Relationship satisfaction moderates links between poor sleep quality and psychological distress among couples coping with type 1 diabetes

Published:October 25, 2022DOI:



      We examined links between sleep quality and psychological distress among couples dealing with type 1 diabetes (T1D) across cross-sectional and daily diary methods and investigated whether relationship satisfaction moderated these associations.


      199 persons with T1D and their spouses completed survey questionnaires reporting their own sleep quality, depressive symptoms, and relationship satisfaction. They also completed 14-day diaries reporting their own sleep quality and negative affect. Multi-level actor-partner interdependence models examined associations between sleep quality and psychological distress.


      Cross-sectional and daily diary data revealed an association between poorer sleep quality and higher psychological distress for both persons with T1D and their spouses (ie, actor effects). Some partner effects were found. For example, poorer sleep quality of persons with T1D was associated with greater negative affect for spouses (within persons). Relationship satisfaction moderated the effects of sleep quality on psychological distress. For example, participants’ poorer overall daily sleep quality was associated with greater negative affect for those with lower relationship satisfaction but not for those with higher relationship satisfaction (ie, actor effects). In contrast, partners’ poorer overall daily sleep quality was associated with participants’ greater negative affect for those with higher relationship satisfaction but not for those with lower relationship satisfaction (ie, partner-effects).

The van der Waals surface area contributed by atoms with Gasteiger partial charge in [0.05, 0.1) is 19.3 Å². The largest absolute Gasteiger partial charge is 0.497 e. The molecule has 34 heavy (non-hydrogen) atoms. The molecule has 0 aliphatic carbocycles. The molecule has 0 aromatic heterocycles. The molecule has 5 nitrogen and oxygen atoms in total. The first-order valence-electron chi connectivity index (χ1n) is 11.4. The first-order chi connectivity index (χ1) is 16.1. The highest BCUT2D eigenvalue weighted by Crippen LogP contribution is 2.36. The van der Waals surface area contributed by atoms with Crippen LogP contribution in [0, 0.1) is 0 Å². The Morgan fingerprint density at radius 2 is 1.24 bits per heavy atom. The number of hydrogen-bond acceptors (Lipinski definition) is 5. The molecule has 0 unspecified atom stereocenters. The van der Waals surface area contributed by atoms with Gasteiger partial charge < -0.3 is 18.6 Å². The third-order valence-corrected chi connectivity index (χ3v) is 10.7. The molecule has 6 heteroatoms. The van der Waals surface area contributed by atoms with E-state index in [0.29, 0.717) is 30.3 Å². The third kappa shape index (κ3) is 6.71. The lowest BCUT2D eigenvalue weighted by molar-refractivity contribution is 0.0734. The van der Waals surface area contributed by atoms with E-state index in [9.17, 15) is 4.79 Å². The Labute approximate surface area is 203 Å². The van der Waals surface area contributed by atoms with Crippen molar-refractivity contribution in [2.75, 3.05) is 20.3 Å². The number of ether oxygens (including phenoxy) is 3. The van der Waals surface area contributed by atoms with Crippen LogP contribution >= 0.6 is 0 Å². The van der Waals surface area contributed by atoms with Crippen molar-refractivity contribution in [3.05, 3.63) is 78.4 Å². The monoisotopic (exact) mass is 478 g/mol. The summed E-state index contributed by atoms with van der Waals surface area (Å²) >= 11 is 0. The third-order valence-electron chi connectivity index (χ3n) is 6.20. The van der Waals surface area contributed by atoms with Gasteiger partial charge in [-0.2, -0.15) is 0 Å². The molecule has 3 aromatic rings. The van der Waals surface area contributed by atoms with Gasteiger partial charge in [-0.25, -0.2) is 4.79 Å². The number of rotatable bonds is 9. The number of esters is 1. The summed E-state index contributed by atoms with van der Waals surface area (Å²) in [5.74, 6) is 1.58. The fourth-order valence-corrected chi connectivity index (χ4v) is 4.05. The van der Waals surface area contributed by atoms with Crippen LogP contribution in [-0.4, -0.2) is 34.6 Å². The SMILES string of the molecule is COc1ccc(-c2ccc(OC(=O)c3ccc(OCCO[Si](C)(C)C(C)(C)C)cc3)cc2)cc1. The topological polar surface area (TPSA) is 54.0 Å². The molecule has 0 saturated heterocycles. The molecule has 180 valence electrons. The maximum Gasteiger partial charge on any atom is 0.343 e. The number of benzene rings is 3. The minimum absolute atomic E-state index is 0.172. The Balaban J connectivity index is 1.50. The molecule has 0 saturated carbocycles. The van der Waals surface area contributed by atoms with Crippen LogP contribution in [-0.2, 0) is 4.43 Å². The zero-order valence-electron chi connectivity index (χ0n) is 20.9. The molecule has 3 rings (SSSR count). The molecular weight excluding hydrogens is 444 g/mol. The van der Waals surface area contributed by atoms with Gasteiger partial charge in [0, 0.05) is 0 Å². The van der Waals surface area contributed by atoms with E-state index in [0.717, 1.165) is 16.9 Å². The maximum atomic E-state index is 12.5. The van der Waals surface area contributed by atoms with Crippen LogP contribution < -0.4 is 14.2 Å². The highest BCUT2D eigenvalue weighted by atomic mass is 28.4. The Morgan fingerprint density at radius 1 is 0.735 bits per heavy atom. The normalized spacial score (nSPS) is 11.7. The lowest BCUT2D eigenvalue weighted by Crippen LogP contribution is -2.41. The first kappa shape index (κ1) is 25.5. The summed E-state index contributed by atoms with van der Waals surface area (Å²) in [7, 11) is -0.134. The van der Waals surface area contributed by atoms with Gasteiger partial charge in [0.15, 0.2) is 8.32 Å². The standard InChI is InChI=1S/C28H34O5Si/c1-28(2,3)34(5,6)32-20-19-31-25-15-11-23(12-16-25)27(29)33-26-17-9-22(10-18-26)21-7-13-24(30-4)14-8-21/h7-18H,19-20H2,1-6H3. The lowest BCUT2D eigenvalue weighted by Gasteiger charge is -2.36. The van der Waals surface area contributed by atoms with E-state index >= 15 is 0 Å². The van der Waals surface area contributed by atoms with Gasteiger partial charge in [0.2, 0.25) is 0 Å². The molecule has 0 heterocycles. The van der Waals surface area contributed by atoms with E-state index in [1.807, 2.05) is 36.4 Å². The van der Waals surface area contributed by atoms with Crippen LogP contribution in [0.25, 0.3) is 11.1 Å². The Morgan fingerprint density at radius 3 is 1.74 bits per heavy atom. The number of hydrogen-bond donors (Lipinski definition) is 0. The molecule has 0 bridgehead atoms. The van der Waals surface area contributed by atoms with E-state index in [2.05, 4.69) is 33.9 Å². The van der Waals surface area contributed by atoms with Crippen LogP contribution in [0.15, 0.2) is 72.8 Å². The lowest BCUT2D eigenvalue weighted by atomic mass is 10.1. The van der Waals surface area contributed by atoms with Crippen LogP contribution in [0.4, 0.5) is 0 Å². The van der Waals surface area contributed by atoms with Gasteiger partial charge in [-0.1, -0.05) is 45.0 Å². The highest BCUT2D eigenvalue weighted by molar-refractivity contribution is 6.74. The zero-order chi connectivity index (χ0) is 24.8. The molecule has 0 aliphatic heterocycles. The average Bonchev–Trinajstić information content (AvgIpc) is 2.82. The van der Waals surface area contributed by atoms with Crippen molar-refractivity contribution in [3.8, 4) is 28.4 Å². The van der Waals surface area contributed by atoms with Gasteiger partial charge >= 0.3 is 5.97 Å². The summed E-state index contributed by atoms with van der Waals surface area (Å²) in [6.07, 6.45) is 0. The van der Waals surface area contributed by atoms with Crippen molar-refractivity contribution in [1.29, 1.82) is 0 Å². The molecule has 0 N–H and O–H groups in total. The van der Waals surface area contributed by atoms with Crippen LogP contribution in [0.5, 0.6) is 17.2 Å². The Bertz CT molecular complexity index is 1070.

Links between sleep quality and psychological distress occur both within and between persons. Relationship satisfaction moderates the effect of poorer sleep quality on psychological distress in a nuanced way.


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